In 2004, I created a graphics program that simulated a population of stickmen and stickwomen through various iconic stages of life: birth, play, love, work, rest, travel, and death. The program is designed in such a way that the results are always unique. The balance of the population may favor women or men; depending on the birthrate, the population may explode or taper off; certain building sites may be full of workers while others remain untouched.
Two years later, I modified the program, attempting to capture the entire “evolution” of the Society of Stickpeople in one still image. Historically, chronophotography was one way that artists and scientists captured motion in this way. Pioneers such as Eadweard Muybridge and Etienne-Jules Marey captured unique images of motion that were scientifically revealing as well as aesthetically pleasing. Marcel Duchamp captured time in a different way in his painting “Nude Descending a Staircase, No. 2.”
Revisiting the Society
This latest iteration of A Society of Stickpeople, besides being reworked “under the hood,” pursues a stronger conceptual underpinning. In providing an interface that allows viewers to affect the outcome of the simulation, my hope is that the piece invites conversation about sustainability and related topics. A simple interface presents the viewer with a choice: A New Beginning (button 1), Will You Act Sustainably? (button 2), Or Not? (button 3). Button 1 resets the simulation, button 2 inserts a “sustainably-acting” stickperson into the world, and button 3 inserts an “unsustainably-acting” stickperson into the world.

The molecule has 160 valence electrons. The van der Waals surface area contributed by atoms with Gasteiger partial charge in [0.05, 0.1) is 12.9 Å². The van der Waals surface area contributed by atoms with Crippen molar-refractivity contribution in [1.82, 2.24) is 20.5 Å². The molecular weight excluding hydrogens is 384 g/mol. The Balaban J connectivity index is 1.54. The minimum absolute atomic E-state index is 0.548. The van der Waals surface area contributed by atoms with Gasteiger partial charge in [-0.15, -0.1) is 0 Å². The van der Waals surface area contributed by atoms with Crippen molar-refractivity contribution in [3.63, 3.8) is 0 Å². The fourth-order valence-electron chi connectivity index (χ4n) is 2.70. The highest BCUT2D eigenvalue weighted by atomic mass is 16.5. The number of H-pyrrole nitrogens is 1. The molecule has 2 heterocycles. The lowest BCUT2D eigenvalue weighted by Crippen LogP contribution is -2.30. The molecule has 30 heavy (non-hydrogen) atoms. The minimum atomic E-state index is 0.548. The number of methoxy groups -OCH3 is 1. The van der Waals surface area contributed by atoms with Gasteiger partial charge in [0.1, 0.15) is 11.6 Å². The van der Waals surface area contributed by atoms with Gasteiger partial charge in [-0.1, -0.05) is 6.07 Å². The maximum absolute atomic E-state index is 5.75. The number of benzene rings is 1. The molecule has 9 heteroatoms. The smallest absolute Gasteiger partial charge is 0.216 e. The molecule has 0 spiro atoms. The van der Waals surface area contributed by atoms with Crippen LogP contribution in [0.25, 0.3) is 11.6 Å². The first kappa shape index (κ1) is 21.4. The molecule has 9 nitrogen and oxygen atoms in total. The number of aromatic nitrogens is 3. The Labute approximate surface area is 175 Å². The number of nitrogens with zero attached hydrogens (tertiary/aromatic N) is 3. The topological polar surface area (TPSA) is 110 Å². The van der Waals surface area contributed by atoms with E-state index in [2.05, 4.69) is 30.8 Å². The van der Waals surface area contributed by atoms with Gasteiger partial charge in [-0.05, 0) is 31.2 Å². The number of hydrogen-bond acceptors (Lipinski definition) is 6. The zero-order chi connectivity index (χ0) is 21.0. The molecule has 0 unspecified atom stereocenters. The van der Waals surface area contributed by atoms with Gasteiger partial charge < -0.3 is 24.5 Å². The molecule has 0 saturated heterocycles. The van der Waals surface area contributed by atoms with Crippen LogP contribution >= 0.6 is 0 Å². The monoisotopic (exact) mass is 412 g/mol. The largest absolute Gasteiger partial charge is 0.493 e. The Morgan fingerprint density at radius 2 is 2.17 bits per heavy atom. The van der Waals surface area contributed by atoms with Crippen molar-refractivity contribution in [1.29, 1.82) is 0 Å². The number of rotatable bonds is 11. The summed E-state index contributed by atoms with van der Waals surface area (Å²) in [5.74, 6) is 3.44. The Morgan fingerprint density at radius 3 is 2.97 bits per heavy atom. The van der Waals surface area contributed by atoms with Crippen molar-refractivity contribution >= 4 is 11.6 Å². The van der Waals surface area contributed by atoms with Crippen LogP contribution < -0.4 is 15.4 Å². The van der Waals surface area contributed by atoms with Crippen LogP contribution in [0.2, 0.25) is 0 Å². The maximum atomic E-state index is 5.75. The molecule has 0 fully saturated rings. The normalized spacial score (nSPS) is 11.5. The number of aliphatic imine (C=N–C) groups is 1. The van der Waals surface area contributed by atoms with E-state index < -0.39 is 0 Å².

When a sustainable stickperson builds, he will produce a gold-colored building. When an unsustainable stickperson builds, he will produce a black building that decays (shrinks) more quickly than the gold buildings. As the simulation progresses and the stickpeople eventually die off, the world is left with an empty landscape of black and gold buildings, the only remainder of the society’s existence. The viewers are invited to contemplate the rise and fall of their own lives and societies. What we build and how we build it – these things will outlast us and leave an imprint on those that follow, and on the earth itself.
While the differences between a sustainable and unsustainable population are subtle (in this simulation), they are noticeable, especially as the choices and inputs of many viewers aggregate. This points to the need for corporate action to affect appreciable change in our world – change starts with the individual, but a successful transition to sustainable practices will require action from a great many of us.